Project Management Lessons Of The Panama Canal

The idea had been bandied about for decades, but in January 1880 a bold French team finally embarked on one of the most ambitious projects of all time: building a shipping canal through the Panamanian jungle to connect the Atlantic and Pacific oceans. But in less than a decade the French canal company had gone bankrupt after burning through $287 million and killing 22,000 men, mostly victims of yellow fever. The project’s leader, French diplomat Ferdinand de Lesseps, who had overseen construction of the Suez Canal, was convicted of misappropriation of funds and sentenced to five years in prison.


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The upstart Americans thought they could succeed where the French had failed. In late 1903, as Panamanian rebels sought to separate from Colombia, the US seized its chance and used “gunboat diplomacy,” as it became known, to offer a security guarantee to newly independent Panama in return for the right to build and operate a canal.

US work began in May 1904 under President Teddy Roosevelt-appointed engineer John Findley Wallace. But Wallace soon tired and resigned in June 1905. His successor John Frank Stevens made the crucial contributions of improving sanitation and worker housing and sharply cutting the rate of disease. But in early 1907, just as the focus shifted to construction, Stevens also resigned. As his replacement, Roosevelt chose Army Major George Washington Goethals, a West Point-trained civil engineer with experience in canals. Goethals took the simple yet brilliant step of breaking the massive project into smaller, more manageable chunks. For instance, he divided the engineering and excavation work into Atlantic, Pacific, and Central divisions. The first two had a variety of locks and breakwaters to deal with, while the third was all about making the Culebra Cut through the continental divide to connect Gatun Lake to the isthmus’ southern coast. The project finished two years ahead of schedule and the Army Corps of Engineers largely credited its success to Stevens’ thorough preparation, which laid a strong foundation, and Goethals’ method of breaking the work into bite-sized chunks, which they dubbed work breakdown structure, or WBS. All of which helps underscore the great value of strong preparation for 21st-century businesses — especially when people are dialing in from all over the world. We call this “Planning to Plan”. Before embarking on a project, ask how much planning you need and how you will go about it before starting. Lesseps’ catastrophic failure was largely due to over-confidence and inadequate preparation. Project success often hinges on preparation, yet time and again today’s managers rush to launch. Whatever you’re working on, a solid foundation is essential to ensuring a full understanding of the context, scope, and complexity, and orienting everybody toward success. Thus, the main objectives of any project should have clear metrics and provide a simple answer to the question “What does success look like?” It’s crucial that project agreements with all parties nail down expectations and that everyone, whether in an office or working remotely, is on the same page. Using web-based tools like Miro and department retrospectives to clarify and prioritize outcomes will ensure that everyone is onboard and invested. Once everyone signs off, move onto a WBS, or an Agile Story Map, which similarly breaks goals into smaller deliverables. There’s a good reason the US military institutionalized WBS as a planning tool: because it works. You might want to take an afternoon to visually map out the project to see how chunks might be separated from the whole. Once you have all the pieces of the project defined, work backward from your deadlines and fill in the steps needed to reach your destination. For instance, if a regional sales launch requires customized designs and you know the art will take three weeks to produce, make sure the copy is completed at least three weeks before the event. A WBS is essential for estimating budget, timeline, required team members, and other project elements, but it also helps identify, right at the outset, all those involved and their roles. This includes government bodies, clients and third-party vendors, and identifying them early is crucial, as it ensures that all decision-makers, especially external figures, are accounted for and kept on schedule. In the unfortunate event that you end up like Lesseps, in charge of a Titanic-like project, an environment of connection and understanding should encourage the negotiation of an acceptable solution, rather than a full-steam ahead push into bankruptcy and prison. Assuming you’re not building a canal, you might look to reduce project scope to mitigate risk. With most remote and Agile projects, it’s helpful to deliver something you can learn from as soon as possible. In some cases — and we’ve had this happen to us too many times to count — the early lesson could be that the project sponsor no longer has any interest in the project or its objectives. But the likelier scenario is a bit of cost-cutting. For most projects, the primary cost is employee hours, yet they’re often overlooked. If you expect your project to be an uphill slog, doing a rough estimate of the total hours, and adding in any additional costs, such as printed reports, can sometimes sway the sponsor to reduce scope, alleviating the burden on you and the team — and moving you closer to success before you even begin.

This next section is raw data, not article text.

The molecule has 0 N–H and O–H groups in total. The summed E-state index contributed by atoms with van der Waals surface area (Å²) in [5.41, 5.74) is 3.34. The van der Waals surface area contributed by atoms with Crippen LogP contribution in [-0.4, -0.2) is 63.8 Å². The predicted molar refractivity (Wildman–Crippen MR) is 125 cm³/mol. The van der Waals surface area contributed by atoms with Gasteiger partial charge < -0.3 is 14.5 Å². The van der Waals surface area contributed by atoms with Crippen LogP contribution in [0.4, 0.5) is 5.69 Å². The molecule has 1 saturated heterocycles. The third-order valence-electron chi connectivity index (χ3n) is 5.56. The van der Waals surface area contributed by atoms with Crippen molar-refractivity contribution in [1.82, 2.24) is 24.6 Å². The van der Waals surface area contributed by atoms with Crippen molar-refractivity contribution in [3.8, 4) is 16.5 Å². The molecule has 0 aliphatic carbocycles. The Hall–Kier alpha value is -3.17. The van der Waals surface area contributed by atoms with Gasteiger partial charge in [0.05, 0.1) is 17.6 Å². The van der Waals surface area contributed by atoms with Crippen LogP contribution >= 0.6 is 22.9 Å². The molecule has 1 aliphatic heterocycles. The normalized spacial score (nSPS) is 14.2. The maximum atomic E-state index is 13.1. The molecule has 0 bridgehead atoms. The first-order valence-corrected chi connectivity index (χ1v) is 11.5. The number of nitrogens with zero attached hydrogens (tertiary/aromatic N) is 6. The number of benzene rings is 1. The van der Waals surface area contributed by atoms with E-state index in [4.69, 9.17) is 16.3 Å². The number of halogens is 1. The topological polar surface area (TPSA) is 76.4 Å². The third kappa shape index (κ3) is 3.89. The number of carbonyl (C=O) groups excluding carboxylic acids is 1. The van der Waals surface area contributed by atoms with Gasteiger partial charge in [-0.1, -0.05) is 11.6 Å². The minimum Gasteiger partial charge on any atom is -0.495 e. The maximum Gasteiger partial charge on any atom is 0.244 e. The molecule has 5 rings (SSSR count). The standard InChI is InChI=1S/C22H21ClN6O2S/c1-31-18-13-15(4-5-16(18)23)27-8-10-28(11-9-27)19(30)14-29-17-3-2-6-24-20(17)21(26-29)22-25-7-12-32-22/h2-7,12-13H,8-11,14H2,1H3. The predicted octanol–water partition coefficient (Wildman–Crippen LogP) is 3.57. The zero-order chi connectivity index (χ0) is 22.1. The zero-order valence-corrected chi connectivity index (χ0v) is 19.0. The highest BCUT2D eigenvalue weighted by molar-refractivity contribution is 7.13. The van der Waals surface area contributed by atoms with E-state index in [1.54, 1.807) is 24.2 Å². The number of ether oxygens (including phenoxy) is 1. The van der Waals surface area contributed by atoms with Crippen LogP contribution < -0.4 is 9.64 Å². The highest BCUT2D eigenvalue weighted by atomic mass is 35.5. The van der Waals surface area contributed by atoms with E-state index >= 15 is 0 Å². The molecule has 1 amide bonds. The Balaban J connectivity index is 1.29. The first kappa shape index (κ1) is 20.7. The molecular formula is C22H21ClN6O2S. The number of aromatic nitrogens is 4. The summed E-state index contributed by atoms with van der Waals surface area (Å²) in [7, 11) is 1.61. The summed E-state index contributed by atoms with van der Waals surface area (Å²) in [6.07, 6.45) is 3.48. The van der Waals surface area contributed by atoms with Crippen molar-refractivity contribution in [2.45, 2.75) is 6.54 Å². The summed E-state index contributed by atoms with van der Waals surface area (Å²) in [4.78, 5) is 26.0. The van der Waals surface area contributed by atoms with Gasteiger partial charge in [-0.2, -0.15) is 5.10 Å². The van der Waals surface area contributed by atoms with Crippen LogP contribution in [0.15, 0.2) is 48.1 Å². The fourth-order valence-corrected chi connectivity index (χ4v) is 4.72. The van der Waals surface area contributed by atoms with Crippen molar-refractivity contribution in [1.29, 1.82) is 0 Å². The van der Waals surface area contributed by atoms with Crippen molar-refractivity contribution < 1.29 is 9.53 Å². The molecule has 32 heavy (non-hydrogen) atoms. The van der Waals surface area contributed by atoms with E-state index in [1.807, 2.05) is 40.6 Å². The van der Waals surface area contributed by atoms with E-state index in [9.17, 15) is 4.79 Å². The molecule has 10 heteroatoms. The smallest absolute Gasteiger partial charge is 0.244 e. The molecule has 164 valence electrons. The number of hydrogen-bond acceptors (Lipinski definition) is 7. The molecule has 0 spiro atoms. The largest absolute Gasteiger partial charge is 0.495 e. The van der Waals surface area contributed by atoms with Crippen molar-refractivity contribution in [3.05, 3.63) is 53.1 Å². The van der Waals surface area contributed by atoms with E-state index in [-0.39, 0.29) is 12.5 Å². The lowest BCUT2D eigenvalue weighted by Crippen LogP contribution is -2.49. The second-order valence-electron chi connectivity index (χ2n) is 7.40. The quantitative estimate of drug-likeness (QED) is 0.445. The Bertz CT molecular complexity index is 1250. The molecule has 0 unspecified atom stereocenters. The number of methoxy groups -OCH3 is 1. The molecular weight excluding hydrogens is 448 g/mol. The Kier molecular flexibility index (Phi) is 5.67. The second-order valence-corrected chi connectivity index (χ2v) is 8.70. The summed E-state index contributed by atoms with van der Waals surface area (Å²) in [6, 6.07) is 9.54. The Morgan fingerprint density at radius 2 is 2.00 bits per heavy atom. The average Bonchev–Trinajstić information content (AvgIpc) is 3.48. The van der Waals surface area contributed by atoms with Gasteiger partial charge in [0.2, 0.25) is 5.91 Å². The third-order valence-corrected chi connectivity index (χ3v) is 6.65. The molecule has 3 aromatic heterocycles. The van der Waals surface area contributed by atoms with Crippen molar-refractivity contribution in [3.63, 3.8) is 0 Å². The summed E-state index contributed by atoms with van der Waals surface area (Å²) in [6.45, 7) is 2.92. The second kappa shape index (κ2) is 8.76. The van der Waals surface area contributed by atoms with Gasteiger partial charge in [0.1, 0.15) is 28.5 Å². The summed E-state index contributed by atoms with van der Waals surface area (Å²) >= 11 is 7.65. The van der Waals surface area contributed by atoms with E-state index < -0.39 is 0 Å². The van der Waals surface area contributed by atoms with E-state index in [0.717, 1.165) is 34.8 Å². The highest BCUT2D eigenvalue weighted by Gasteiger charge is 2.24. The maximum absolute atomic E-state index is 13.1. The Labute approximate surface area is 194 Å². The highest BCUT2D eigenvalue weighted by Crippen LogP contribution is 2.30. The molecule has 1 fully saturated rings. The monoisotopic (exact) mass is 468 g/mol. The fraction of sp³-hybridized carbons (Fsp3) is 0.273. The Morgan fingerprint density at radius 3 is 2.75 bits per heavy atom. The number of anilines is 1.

This article was first published as an Author Post on



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